4-5 The Interview Process
Interviews are set up in three basic phases:
Conduct Preinterview Research
The preinterview period can be broken into four phases.
When an article has been assigned, the reporter should be asking himself several questions. What is the topic? What is the purpose of the article? When is it due? What sources of information exist? Who should be interviewed?
Learn About the Source. When interviews are necessary and the reporter has identified the person he needs to interview, he should find out what he can about the source. Exactly what he will need to know about the subject depends on whether the interview is for a news story or a feature. Is the source an authority? What is his professional and scholastic background? Hobbies? Interests? What does he know about your subject and how does he feel about it?
Arrange the Interview. Once you have begun to get an understanding of the person you can telephone him to ask for an interview. Brady, of Writer's Digest, suggests that, when writers are asking for interviews they should put themselves in the interviewee's position.
What will the interview cost him? Who are you? For which publication do you write?.. How are interviewees treated in your publication? What will the interview do for him? How much time will he lose? Writers should avoid giving the lame reason, "My editor wants a story on the commissary project and I need to interview you." A better approach may be, "Mr. Carn, I understand that you are working on the new commissary project. I am writing an article to update the Fort Lost Tree community on the project. Could I come talk to you for about 30 minutes?" Notice in the second example the word interview was never mentioned. (Some people freezeup in 'interviews' but can discuss their topics well in conversation.) Mr. Carn's credibility was recognized (massaging his ego) and the length (time cost) of the interview was mentioned.
Be flexible. Try to fit the interview into his schedule. If you are working against a deadline, tactfully explain, and ask if there is a time he could fit you into his schedule.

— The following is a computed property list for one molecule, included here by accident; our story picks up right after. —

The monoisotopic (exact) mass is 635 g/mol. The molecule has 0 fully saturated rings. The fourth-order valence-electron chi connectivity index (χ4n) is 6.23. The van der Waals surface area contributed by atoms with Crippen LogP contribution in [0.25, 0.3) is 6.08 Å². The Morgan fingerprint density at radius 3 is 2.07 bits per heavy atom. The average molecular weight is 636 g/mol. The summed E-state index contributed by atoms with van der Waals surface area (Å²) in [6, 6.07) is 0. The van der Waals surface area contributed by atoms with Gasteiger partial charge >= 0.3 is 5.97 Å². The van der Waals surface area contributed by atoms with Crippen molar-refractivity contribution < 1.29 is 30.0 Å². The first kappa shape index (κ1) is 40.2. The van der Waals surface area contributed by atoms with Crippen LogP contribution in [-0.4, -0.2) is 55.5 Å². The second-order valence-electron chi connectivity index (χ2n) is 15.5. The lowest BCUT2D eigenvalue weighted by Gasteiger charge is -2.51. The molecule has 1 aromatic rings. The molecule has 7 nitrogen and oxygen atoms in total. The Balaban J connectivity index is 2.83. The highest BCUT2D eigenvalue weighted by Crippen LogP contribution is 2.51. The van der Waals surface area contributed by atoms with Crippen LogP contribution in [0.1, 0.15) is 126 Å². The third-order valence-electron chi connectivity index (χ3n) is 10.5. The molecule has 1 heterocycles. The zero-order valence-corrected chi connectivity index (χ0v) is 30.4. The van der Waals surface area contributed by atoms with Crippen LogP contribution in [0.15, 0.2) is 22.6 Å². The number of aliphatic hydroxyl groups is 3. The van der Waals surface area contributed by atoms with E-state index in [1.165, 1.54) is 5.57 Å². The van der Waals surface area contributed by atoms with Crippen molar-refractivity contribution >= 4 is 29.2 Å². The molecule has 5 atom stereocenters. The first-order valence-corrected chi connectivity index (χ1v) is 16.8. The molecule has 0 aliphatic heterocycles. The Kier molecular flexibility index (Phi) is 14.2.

Be prepared to interview early, late or during lunch.
Research Topic and Decide on the Angle. Once the interview has been arranged, the writer should start searching for the answers he needs in the article. The late Cornelius Ryan, author of "The Longest Day," wrote that an interview should never be conducted unless the writer knows at least 60 percent of the answers in advance.
The writer may check earlier news clippings on the subject for material which has already been published. This information may form the basis for follow-up questions. However, don't waste the source's time by asking questions to which you can easily find answers in biographical sheets or regulations.
Write Questions. The Internet and library references can acquaint the writer with the current issues on the topic. Supplied with his news clippings and library research the writer can begin forming his questions. He will know the answers to some questions but the reporter may want to get the interviewee's comments and viewpoints.
Writers understand that for an article to be credible, facts and opinion must be attributed. Indisputable, publicly known facts can be used without attribution. However, the new journalist should strive toward letting the interviewee and reference sources be the sources of attribution. The writer can never use himself as the source of attribution in the news or feature story.
It's a good idea to avoid putting words into the interviewee's mouth. Questions which begin with or end with comments such as: "Don't you think ...." or "Wouldn't you say ...." generally indicate a thought the writer wants to attribute to the source. Such questions indicate to your source that you have already written the article and just want to attribute it to him. It also puts the interviewee in a "yes' or 'no' answering mood. This makes getting anecdotes and the source's personality or additional thoughts next to impossible.
An easy way to avoid "yes" or 'no' answers is to write your questions phased in the five Ws and H format. For example: "What do you think about ...." or "Why is this project so important?" These questions put the source in a reflective, explanatory mood.
Artful notetaking enables the writer to jot down the main points and to also note the color or atmosphere of the interview. The writer can note the source's tone of voice, facial expressions, mannerisms, movements, physical appearance, clothing and many other things that will help him point a vivid word picture of the subject.
|David L. Heiserman, Editor||
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Revised: June 06, 2015